Wildlife around the Royal Pensee Garden Resort (Egypt)

I spent in the Royal Pensee Garden Resort, 22 km south of El Qoseir (also known as El Quseir or Quseir, القصير‎‎ in arabic) a week. During this time I had the possibility to evaluate rather clearly the “naturalistic potential” of the hotel and the surrounding area, going birding and snorkeling most of the time.

El Qoseir is a town of about 50.000 inhabitants along the eastern coast of Red Sea, in Egypt, situated 138 km south of Hurgada and 139 north of Marsa Alam. Even if surrounded by the turistical resorts of the Red Sea, El Qoseir has maintained a very authentical appearence, with just a couple of tourist stores, a lot of mosques and a beautiful seafront where smoke peacefully a shisha.

The Royal Pensee Garden Resort faces, together with the Utopia Beach Club resort, to a small bay where the coral reef has a gap. I suppose that this gap was naturally generated by the wadi that flow into the sea right there. The presence of the wadi means that the zone is quite rich of water, in comparison with the neighboring areas, with the presence of scattered acacias, palms and shrubs. In addition, there are 4 different freshwater lakes with some reedbeds, apparently more reservoirs than sewages of the hotels. There were around still some migrants, even if I was in mid June, so I suppose that they should be amazing places for birdwatching during the migration season.

I tryied once to walk along the wadi for a couple of kilometers inland: there were signs of recent presence of water, as well as maquis of still green bushes and acacias, funny eroded rocks and interesting succulent plants, but also incredible amounts of rubbish, partially carried by the water, partially by the wind. It’s very sad to walk in that potentially beatiful landscapes and to encounter such a regrettable showing… I couldn’t locate any desert bird, but I felt safe in walking there: the only few local people passing by pick-up looked friendly.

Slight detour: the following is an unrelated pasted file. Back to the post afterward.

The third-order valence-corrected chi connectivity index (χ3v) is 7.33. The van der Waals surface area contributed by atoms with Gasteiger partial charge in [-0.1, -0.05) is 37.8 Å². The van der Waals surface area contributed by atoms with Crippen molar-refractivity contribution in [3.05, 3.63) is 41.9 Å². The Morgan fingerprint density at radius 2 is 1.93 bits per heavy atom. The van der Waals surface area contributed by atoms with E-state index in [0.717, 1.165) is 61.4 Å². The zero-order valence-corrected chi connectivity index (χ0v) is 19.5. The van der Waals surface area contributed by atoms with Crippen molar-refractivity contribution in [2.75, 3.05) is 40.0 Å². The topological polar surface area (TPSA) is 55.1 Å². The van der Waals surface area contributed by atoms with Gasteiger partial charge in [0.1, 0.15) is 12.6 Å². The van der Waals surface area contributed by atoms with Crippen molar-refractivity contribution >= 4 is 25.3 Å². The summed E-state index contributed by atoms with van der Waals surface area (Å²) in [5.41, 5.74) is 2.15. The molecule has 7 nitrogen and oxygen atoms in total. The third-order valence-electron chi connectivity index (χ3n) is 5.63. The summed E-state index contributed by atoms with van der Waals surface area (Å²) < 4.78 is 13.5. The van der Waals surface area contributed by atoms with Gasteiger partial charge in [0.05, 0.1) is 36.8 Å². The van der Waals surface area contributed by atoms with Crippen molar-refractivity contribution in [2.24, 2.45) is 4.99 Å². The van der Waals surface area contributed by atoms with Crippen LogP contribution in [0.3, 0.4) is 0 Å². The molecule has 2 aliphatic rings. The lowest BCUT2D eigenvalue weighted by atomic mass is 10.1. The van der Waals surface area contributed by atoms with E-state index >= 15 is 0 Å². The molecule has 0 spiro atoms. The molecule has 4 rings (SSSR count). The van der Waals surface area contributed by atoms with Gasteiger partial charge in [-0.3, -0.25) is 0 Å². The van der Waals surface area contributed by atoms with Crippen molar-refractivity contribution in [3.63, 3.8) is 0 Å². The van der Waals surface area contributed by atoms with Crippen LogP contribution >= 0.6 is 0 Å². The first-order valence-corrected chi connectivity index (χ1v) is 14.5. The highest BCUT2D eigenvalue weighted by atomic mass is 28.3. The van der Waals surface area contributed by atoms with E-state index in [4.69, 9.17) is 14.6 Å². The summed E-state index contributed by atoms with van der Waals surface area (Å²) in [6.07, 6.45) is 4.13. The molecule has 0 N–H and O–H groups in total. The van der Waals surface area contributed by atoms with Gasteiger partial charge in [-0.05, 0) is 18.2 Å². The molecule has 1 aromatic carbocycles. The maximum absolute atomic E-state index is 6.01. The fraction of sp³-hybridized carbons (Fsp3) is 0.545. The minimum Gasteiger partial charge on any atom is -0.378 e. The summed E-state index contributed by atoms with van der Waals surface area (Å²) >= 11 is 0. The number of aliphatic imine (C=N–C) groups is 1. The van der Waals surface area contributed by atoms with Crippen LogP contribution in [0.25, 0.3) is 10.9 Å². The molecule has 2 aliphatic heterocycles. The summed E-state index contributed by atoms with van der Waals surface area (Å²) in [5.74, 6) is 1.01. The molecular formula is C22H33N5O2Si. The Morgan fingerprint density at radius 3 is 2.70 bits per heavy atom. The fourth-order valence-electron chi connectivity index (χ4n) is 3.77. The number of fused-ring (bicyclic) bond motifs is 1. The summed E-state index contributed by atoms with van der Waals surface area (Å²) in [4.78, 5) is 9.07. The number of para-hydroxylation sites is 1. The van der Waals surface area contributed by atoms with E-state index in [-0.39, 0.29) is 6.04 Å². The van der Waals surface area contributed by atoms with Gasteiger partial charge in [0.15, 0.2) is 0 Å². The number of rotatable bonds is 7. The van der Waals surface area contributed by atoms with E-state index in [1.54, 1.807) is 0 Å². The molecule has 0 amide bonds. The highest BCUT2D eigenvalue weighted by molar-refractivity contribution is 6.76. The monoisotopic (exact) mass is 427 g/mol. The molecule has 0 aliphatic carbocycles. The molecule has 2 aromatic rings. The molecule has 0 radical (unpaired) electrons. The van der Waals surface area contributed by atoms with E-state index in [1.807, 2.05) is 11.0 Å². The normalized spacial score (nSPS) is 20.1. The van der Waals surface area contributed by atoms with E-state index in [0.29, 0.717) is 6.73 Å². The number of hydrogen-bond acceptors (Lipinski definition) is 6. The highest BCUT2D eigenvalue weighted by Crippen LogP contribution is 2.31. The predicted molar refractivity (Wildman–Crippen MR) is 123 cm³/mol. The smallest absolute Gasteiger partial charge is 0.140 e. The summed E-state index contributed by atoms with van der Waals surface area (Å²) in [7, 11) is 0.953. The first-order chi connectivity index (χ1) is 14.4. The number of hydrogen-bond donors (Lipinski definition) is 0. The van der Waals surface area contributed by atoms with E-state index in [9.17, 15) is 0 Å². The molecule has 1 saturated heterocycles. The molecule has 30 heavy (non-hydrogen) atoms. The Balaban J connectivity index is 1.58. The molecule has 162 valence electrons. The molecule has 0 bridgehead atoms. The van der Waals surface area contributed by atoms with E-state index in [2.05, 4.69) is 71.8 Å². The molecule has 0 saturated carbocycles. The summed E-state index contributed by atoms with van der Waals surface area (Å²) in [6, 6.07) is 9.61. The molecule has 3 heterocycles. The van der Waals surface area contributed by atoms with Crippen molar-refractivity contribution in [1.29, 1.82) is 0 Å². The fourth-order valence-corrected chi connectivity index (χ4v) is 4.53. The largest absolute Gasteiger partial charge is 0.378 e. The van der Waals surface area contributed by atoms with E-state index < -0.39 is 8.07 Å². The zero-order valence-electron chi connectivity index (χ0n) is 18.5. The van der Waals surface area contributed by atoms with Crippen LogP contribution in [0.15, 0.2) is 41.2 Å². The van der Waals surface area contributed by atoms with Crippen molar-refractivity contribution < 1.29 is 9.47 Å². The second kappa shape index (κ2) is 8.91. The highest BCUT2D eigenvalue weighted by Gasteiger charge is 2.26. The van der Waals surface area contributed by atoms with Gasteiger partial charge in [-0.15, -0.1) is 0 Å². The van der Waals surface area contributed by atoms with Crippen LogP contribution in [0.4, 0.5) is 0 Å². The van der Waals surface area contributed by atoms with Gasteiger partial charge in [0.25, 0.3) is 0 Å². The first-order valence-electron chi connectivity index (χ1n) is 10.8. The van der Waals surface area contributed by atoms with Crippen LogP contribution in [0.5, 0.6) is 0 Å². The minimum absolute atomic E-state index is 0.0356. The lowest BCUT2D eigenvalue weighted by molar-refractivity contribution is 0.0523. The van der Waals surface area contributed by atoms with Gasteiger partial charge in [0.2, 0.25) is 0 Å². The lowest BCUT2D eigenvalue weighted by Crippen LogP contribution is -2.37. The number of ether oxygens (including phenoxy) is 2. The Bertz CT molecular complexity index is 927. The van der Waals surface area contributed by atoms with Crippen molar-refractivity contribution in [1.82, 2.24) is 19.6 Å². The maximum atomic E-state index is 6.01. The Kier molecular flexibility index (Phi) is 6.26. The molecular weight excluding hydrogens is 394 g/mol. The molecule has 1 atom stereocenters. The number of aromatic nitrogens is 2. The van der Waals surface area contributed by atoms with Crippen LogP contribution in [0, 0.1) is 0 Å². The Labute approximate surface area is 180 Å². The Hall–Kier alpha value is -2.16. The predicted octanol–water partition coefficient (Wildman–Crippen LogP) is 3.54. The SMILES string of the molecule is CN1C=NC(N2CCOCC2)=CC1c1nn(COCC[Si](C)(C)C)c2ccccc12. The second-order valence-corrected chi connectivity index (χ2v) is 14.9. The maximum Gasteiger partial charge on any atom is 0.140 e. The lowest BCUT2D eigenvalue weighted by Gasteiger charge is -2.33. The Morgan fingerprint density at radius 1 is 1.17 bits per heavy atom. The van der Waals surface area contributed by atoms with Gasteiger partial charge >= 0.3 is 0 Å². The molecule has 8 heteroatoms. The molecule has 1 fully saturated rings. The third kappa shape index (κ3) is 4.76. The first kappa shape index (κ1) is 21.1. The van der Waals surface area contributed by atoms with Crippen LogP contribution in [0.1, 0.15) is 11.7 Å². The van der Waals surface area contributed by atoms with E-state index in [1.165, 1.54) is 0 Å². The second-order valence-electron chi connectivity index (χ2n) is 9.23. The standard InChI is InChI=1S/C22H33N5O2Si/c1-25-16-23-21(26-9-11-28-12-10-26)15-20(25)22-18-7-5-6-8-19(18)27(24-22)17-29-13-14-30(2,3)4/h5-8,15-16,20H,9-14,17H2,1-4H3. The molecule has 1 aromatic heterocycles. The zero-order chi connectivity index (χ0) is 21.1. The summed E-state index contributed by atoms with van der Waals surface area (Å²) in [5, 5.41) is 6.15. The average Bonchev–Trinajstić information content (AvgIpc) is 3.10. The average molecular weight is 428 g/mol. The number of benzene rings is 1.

Talking about the hotel, the Royal Pensee Garden Resort has passed its best and now appears in most of the rooms and sides old and quite decadent. The staff is in average good, the couisine not too bad, even if not so various during the days, and the worse aspect is the haughtiness and uselessness of reception staff. By night, with the caracteristic towers and the lights could show slighly better.

I chosed that hotel, more than for services, because of the very well preserved coral reef and the possibility to get there easily from the gap in front of the bay. The reef satisfied the expectations, with a great variety of sea-life and wonderful corals, although the frequent strong winds from the sea and the waves often moved the sediments and reduced the visibility. Some shallow water lagoons with sandy sea bottom and scattered corals are situated inside the external reef chain, allowing an easy snorkeling even to the less good swimmers or during the rough sea days.

The bay and the coral lagoons were not only a great place for snorkeling, but for birdwatching as well, expecially in early morning or late afternoon.

I took part to a couple of excursions organized by the diving of the hotel that were described in these other posts:

I finish my short presentation of the area with the rich CHECK LIST OF WILDLIFE I observed and identify in the area of Royal Pensee Garden Resort during the week I spent there between 10th and 17th June 2017.

* all the underwater pictures were not taken with a professional equipment, but by just an old Nikon Coolpix 5200 with waterproof case, so I apologize for the low quality of the shots.